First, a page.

Hiya, its cool. it ended up being a whirlwind visit, but it was quite a shock to realize that essentially once i got to new york, i had never really left. I really only had a quick opportunity to check in with Cyndi in career services one sticky morning, and to wander the little stretch of campus that I remembered. My baby brother got his degree in construction management and is a field engineer with the company doing renovations on Sarasota Memorial, so it was weird to see the city through his daily grind, and super strange to just wander onto campus without having to provide a ton of credentials (being a figure model in nyc means proving to security guards you belong there constantly). also strange to be able to go to the beach without the constant whistle of lifeguards calling people back into shallower water. And little things, like the shock of the chlorine smell from the fountain at the entrance of SRQ, which took me immediately back to all the trips to theme parks as a kid when my mom was a travel agent and got mad discounts.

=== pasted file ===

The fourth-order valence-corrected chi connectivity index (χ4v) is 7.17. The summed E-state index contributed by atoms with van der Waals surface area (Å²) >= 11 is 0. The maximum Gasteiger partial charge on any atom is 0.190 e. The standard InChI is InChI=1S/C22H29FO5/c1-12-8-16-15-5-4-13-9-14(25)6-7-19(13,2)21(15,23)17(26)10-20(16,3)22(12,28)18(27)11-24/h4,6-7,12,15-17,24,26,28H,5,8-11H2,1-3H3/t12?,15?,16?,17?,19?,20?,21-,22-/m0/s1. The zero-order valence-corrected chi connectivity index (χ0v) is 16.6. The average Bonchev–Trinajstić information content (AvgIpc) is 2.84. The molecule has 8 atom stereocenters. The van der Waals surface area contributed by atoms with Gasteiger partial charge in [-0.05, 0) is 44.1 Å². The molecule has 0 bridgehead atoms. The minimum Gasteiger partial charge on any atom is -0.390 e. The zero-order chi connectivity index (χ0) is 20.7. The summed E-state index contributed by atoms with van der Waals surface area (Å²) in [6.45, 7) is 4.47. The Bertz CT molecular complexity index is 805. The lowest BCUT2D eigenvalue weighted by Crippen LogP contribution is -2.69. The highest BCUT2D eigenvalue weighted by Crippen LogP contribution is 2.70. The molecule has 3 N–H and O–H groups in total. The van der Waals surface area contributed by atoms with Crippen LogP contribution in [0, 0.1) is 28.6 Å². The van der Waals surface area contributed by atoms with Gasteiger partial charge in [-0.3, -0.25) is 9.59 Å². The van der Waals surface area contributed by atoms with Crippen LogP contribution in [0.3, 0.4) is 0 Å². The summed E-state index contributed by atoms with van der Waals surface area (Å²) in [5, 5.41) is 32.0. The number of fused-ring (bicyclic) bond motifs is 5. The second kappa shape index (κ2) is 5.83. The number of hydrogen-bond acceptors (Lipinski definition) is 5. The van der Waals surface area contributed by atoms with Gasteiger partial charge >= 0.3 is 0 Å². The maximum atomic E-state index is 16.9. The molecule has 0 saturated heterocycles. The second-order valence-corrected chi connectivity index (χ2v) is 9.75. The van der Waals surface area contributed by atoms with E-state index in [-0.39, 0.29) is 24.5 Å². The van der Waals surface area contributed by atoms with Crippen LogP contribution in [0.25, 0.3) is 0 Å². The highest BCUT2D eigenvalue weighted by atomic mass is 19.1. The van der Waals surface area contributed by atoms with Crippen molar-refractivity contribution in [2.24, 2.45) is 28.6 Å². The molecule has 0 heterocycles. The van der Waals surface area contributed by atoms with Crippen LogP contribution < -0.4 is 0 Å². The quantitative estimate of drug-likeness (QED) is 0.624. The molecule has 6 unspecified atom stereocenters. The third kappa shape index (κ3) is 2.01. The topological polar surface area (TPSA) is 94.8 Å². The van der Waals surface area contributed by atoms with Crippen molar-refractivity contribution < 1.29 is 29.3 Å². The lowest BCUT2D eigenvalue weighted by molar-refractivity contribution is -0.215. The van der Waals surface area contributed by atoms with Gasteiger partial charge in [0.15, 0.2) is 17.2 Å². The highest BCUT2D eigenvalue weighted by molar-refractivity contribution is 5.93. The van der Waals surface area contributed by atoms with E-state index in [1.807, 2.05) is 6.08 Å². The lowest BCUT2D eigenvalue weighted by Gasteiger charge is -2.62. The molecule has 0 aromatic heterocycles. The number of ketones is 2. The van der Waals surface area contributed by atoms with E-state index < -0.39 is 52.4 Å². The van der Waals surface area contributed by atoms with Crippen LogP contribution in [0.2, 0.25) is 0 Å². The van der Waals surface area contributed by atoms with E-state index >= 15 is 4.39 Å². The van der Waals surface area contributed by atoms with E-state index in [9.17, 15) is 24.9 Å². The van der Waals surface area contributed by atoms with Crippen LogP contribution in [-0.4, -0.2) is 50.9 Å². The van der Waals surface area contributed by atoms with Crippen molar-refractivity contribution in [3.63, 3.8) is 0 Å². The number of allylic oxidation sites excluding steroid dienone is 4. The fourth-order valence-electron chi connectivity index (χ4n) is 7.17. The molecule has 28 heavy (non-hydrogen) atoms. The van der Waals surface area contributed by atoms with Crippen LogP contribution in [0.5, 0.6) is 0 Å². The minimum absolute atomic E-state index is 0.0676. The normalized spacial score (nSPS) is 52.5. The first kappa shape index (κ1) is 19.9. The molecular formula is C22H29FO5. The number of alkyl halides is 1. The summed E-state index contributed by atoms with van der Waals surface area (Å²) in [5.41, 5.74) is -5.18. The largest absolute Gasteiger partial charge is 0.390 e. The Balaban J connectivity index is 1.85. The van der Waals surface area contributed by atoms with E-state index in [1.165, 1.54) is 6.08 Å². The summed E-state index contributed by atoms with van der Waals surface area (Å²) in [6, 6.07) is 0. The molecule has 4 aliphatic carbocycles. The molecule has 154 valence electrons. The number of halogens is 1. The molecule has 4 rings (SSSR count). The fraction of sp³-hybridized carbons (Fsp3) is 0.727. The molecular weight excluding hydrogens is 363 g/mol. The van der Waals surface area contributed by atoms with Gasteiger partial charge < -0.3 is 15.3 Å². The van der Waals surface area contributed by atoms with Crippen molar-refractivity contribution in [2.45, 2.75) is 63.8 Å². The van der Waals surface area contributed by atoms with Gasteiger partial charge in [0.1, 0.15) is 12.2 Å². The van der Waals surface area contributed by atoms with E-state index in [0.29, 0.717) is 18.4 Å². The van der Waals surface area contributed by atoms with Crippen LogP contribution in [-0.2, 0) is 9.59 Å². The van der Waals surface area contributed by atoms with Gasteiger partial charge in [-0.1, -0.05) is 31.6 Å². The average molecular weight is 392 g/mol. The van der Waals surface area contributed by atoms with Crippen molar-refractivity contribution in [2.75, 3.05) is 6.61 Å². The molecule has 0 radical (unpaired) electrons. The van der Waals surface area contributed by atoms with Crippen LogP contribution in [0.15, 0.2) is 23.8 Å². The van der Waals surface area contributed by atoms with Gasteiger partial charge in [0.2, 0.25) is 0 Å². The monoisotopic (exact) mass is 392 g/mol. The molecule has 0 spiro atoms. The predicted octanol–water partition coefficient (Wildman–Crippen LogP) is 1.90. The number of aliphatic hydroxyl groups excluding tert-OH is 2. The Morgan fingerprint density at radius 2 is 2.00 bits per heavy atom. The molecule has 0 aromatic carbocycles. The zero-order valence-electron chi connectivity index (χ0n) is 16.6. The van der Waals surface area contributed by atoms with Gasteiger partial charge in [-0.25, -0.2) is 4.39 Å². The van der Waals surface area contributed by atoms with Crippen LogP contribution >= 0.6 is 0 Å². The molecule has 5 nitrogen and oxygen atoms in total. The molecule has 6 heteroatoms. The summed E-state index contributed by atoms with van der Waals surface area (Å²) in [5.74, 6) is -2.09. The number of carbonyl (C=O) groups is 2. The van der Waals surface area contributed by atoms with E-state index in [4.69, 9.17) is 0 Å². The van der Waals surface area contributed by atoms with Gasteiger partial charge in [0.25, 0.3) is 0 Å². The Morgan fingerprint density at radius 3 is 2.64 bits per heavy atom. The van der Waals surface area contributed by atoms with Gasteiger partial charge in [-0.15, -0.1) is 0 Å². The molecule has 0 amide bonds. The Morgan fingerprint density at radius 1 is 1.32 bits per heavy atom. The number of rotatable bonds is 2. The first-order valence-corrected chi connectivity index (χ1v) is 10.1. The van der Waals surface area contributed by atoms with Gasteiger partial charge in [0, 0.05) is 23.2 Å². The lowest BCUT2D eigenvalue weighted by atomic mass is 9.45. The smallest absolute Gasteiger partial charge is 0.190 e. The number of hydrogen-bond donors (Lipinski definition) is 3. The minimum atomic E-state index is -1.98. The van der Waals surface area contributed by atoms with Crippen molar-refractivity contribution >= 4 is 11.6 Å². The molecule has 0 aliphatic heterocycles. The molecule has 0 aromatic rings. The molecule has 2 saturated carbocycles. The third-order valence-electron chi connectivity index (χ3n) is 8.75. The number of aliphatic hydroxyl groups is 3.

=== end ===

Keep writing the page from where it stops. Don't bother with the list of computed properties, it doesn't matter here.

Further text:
After years of wrestling with all the things i am, i now have words to go with the feelings and tears i spent so much of my senior year drowning in, feel free to share any of my experiences with anxious students. I graduated into the recession, and as amazing as my teachers were, a lot of them were at their peak before the internet, and the landscape was quite different then i think a lot of my peers knew how to handle - i think the school has since very much made up for that lost ground, but it does feel a little like my class was caught in a strange vortex at the precipice of a lot of change both internally and economically. So i did what i knew - i folded back in with the fiscal school year as a figure model, first in richmond VA (where i modeled for sterling hundley's classes, attended his first private gallery opening, and had discussions with him where he admitted way back in 2010 that he couldn't survive as an illustrator alone, that teaching had become necessary) and eventually in NYC.